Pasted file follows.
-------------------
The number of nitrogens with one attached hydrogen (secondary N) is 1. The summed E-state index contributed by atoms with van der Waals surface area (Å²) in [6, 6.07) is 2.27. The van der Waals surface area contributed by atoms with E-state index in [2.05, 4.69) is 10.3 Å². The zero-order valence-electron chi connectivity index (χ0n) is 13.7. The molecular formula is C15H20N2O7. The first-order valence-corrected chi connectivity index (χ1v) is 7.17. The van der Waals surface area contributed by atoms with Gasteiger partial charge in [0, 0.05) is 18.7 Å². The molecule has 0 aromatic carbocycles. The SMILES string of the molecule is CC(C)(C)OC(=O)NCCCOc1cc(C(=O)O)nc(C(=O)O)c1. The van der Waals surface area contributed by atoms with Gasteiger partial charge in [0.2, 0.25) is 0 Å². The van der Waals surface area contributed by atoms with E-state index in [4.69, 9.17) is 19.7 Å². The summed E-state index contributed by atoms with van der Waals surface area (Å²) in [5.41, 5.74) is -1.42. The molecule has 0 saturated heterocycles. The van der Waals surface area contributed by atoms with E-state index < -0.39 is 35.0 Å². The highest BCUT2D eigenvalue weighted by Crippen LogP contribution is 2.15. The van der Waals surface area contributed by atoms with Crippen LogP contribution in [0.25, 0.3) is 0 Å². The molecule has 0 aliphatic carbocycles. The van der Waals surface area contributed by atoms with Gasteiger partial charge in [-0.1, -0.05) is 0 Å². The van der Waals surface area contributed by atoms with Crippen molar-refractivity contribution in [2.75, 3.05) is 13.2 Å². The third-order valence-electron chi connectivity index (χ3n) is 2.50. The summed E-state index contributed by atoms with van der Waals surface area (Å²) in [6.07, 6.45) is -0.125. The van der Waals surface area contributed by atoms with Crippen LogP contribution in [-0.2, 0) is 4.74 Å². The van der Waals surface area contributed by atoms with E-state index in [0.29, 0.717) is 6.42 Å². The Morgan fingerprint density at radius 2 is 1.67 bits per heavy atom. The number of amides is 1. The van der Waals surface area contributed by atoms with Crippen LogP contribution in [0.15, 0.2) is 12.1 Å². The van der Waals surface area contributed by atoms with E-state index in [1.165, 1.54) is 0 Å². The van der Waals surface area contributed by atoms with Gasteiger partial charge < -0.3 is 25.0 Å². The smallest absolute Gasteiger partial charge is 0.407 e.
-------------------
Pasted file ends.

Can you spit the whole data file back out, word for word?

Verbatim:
The number of nitrogens with one attached hydrogen (secondary N) is 1. The summed E-state index contributed by atoms with van der Waals surface area (Å²) in [6, 6.07) is 2.27. The van der Waals surface area contributed by atoms with E-state index in [2.05, 4.69) is 10.3 Å². The zero-order valence-electron chi connectivity index (χ0n) is 13.7. The molecular formula is C15H20N2O7. The first-order valence-corrected chi connectivity index (χ1v) is 7.17. The van der Waals surface area contributed by atoms with Gasteiger partial charge in [0, 0.05) is 18.7 Å². The molecule has 0 aromatic carbocycles. The SMILES string of the molecule is CC(C)(C)OC(=O)NCCCOc1cc(C(=O)O)nc(C(=O)O)c1. The van der Waals surface area contributed by atoms with Gasteiger partial charge in [0.2, 0.25) is 0 Å². The van der Waals surface area contributed by atoms with E-state index in [4.69, 9.17) is 19.7 Å². The summed E-state index contributed by atoms with van der Waals surface area (Å²) in [5.41, 5.74) is -1.42. The molecule has 0 saturated heterocycles. The van der Waals surface area contributed by atoms with E-state index < -0.39 is 35.0 Å². The highest BCUT2D eigenvalue weighted by Crippen LogP contribution is 2.15. The van der Waals surface area contributed by atoms with Crippen LogP contribution in [0.25, 0.3) is 0 Å². The molecule has 0 aliphatic carbocycles. The van der Waals surface area contributed by atoms with Gasteiger partial charge in [-0.1, -0.05) is 0 Å². The van der Waals surface area contributed by atoms with Crippen molar-refractivity contribution in [2.75, 3.05) is 13.2 Å². The third-order valence-electron chi connectivity index (χ3n) is 2.50. The summed E-state index contributed by atoms with van der Waals surface area (Å²) in [6.07, 6.45) is -0.125. The van der Waals surface area contributed by atoms with Crippen LogP contribution in [-0.2, 0) is 4.74 Å². The van der Waals surface area contributed by atoms with E-state index in [0.29, 0.717) is 6.42 Å². The Morgan fingerprint density at radius 2 is 1.67 bits per heavy atom. The number of amides is 1. The van der Waals surface area contributed by atoms with Crippen LogP contribution in [0.15, 0.2) is 12.1 Å². The van der Waals surface area contributed by atoms with E-state index in [1.165, 1.54) is 0 Å². The van der Waals surface area contributed by atoms with Gasteiger partial charge < -0.3 is 25.0 Å². The smallest absolute Gasteiger partial charge is 0.407 e.